The lawsuit states that Cooke-Moore had a total hysterectomy in August 2016 and, not two months later, a prophylactic bilateral nipple-sparing mastectomy along with breast implants.

During an annual exam in 2015, Cooke-Moore received genetic testing to determine her risk of breast and other cancers. Cooke-Moore said she had expressed concerns to her doctor regarding a family history of cancer, so it was agreed she would be tested for a BRCA 1 and BRCA 2 gene mutation. Although the results were negative, her nurse practitioner misinterpreted them — and Cooke-Moore was told she had the MLH1 gene mutation and Lynch syndrome, according to the medical malpractice lawsuit.

The National Institutes of Health states that Lynch syndrome increases the risks of many types of cancer, particularly those in the colon and rectum, but also ovarian, uterine and other cancers.

Cooke-Moore said her nurse practitioner, who seemingly misread the results, referred her to specialists within the Curry Health Network — gynecologist William Fitts, who performed her hysterectomy and then recommended surgeon Jessica Carlson to handled her double mastectomy and reconstruction. But Cooke-Moore said neither of the doctors independently confirmed the results.

The lawsuit claims that Cooke-Moore's medical team “continued to negligently rely upon the misinterpreted genetic testing results.”

Cooke-Moore said a doctor even wrote a letter to her children, who do not live with her, urging them to get tested for the mutation.

“I'm dumbfounded. We're all dumbfounded,” said Cooke-Moore's attorney, Christopher Cauble. “They all should have caught this.”

Cauble said that in addition to needless operations, his client's replacement implants were placed during the double mastectomy surgery, prompting at least 10 corrective surgeries to manage complications.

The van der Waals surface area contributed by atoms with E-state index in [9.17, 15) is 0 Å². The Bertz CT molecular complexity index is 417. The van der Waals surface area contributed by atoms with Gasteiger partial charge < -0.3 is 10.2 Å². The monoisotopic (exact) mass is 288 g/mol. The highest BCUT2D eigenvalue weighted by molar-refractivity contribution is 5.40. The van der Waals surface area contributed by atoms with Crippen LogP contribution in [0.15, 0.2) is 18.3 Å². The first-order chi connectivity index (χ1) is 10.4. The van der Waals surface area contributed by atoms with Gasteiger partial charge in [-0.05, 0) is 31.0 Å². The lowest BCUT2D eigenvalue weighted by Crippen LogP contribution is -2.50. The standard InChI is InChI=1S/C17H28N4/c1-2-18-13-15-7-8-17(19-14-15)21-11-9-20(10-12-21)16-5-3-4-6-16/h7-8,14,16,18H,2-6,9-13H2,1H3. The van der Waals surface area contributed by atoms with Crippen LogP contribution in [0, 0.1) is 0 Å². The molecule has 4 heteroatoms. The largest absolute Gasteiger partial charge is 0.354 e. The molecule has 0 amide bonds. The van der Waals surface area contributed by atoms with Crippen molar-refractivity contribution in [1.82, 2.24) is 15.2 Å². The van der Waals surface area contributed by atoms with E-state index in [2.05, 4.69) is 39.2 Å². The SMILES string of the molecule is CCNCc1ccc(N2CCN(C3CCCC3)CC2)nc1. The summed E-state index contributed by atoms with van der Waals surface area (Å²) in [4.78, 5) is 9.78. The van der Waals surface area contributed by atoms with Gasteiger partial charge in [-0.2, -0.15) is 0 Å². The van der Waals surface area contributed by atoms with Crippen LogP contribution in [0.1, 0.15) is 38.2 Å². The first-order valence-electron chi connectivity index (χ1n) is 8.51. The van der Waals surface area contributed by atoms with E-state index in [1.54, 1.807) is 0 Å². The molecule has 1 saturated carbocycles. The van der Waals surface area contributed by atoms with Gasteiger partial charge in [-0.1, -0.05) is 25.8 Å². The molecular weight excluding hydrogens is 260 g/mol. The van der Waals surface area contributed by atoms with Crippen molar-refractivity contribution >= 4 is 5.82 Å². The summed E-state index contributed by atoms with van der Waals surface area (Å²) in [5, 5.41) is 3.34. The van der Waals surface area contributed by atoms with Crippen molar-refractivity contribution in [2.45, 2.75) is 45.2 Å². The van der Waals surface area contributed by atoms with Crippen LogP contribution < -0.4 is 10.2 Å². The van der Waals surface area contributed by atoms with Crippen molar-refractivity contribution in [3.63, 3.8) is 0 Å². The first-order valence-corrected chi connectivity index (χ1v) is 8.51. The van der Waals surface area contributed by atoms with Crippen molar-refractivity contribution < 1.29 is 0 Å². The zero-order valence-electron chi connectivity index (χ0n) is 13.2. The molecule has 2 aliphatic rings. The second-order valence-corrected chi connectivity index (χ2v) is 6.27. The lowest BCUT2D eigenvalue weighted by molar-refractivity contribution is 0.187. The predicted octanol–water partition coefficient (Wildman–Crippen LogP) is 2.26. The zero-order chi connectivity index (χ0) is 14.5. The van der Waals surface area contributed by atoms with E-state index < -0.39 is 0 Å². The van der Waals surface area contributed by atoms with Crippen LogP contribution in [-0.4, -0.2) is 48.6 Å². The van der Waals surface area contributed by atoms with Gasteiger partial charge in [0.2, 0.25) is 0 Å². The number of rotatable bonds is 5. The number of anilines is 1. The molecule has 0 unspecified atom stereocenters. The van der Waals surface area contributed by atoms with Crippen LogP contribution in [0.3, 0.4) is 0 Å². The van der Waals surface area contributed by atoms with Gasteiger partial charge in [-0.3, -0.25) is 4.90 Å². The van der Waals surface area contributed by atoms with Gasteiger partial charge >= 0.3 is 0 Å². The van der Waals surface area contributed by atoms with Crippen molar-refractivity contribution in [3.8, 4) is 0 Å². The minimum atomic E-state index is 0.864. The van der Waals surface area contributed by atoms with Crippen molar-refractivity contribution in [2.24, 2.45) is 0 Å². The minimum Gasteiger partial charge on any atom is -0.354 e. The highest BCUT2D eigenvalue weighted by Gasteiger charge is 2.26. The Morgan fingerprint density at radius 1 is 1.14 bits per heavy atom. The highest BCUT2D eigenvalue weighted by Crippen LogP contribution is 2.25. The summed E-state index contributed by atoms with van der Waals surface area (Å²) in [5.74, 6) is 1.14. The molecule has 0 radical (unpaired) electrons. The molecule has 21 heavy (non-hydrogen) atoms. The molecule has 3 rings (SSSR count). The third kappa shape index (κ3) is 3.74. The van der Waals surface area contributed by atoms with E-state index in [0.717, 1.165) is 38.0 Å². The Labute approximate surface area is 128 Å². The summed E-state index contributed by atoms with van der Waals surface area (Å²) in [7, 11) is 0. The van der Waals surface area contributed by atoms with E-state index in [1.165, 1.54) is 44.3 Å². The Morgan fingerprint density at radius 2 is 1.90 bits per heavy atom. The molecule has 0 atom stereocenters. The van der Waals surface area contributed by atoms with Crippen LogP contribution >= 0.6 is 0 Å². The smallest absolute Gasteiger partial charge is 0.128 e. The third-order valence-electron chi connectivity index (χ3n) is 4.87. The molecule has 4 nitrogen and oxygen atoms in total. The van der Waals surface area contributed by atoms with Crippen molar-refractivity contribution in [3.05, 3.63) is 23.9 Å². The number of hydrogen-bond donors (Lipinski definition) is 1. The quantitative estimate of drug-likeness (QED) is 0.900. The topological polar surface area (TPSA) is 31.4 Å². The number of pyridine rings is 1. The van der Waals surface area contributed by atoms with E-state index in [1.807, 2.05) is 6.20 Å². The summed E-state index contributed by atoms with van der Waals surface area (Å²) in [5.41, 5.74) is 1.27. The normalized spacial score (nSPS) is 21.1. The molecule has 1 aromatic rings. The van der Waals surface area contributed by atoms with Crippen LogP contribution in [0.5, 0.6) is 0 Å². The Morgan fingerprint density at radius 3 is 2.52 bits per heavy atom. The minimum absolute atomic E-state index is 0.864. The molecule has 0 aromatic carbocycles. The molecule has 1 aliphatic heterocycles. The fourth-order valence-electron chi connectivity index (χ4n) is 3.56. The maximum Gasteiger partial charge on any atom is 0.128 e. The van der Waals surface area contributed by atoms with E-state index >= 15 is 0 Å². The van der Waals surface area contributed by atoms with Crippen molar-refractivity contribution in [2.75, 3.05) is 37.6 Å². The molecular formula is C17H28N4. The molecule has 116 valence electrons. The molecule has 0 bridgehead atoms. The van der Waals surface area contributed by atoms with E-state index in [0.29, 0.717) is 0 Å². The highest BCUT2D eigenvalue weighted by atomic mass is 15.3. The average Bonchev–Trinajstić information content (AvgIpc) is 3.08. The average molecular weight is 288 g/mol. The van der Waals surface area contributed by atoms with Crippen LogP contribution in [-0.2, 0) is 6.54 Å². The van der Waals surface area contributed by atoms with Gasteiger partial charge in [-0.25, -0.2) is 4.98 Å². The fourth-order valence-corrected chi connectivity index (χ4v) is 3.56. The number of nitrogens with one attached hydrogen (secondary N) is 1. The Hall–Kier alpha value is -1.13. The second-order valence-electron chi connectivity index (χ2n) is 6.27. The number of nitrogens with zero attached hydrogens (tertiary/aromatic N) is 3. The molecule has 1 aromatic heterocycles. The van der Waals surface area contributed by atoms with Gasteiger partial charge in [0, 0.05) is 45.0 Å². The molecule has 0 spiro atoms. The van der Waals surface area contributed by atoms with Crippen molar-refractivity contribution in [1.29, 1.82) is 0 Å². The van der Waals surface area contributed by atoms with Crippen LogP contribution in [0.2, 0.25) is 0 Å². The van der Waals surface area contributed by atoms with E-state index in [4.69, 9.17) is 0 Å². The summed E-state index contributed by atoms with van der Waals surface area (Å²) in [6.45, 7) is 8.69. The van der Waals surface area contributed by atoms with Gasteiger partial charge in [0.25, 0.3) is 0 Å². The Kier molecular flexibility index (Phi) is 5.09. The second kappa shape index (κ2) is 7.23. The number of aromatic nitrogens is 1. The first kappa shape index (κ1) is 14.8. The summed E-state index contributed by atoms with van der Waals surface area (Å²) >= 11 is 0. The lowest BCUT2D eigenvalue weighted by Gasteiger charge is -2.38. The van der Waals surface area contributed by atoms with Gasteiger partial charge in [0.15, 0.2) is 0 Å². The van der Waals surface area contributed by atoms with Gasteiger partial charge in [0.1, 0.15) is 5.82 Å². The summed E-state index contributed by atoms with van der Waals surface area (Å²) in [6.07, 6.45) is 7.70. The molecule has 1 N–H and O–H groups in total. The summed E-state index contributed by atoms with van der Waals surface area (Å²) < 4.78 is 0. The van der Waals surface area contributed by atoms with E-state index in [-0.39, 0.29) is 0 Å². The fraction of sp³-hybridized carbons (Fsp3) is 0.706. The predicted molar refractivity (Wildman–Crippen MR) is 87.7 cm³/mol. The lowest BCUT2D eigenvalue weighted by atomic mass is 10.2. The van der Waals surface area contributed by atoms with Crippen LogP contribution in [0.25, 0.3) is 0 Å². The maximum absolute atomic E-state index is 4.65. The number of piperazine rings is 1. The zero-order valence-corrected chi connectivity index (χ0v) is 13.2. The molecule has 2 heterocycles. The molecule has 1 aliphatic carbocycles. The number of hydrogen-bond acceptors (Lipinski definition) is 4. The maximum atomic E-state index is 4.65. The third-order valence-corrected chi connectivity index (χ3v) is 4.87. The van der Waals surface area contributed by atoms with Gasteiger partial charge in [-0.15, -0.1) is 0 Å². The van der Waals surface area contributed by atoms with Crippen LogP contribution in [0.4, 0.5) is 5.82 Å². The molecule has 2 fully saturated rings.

Representatives for the Curry Health Network and an attorney for the hospital and Fitts did not respond to requests for comment. An attorney for Carlson said she could not comment on pending litigation.

Cooke-Moore said she discovered the mistake earlier this year while reading through her test results and noticed that it read “negative.”

“Devastated,” she said, remembering how she felt at the time. “I'm just not sure how you can mistake a negative for a positive.”

If she had it to do over, Cooke-Moore said that she would probably get a second opinion before she agreed to have the surgeries.

More and more, medical experts are encouraging second opinions — not out of distrust, but to ensure that the doctor and patient are making the best decisions.

“Every patient has a right to a second opinion,” Joseph Fins, chief of medical ethics at New York-Presbyterian and Weill Cornell Medicine, told Columnist Steven Petrow, “and it would worry me if a physician was opposed.”

Major hospital systems, including the Cleveland Clinic and Johns Hopkins, even have remote second-opinion services so that patients across the country can more easily seek peace of mind.

Petrow recently wrote an op-ed for The Post titled: “I heard what my doctor thinks; now I want a second opinion. How do I get one?” In it, he bullet-pointed how patients should handle second opinions:

•Don’t be talked out of seeking another opinion by your current doctor or anyone else; this is your decision.

•Be upfront but respectful with your doctor. You are partners in this, and having your doctor on your side makes it easier to transfer your medical records and coordinate care.

•Don’t shop for a specialist who will tell you what you want to hear. You need the unvarnished truth.

•Provide the second doctor with all relevant information in your medical record. Fins warns about the “discontinuity of care if all the facts don’t follow you.”

Cooke-Moore said she was too trusting.

“I trusted my community,” Cooke-Moore said, adding that she has since been diagnosed with PTSD. “I guess shame on me. Maybe I shouldn't have, but I did.”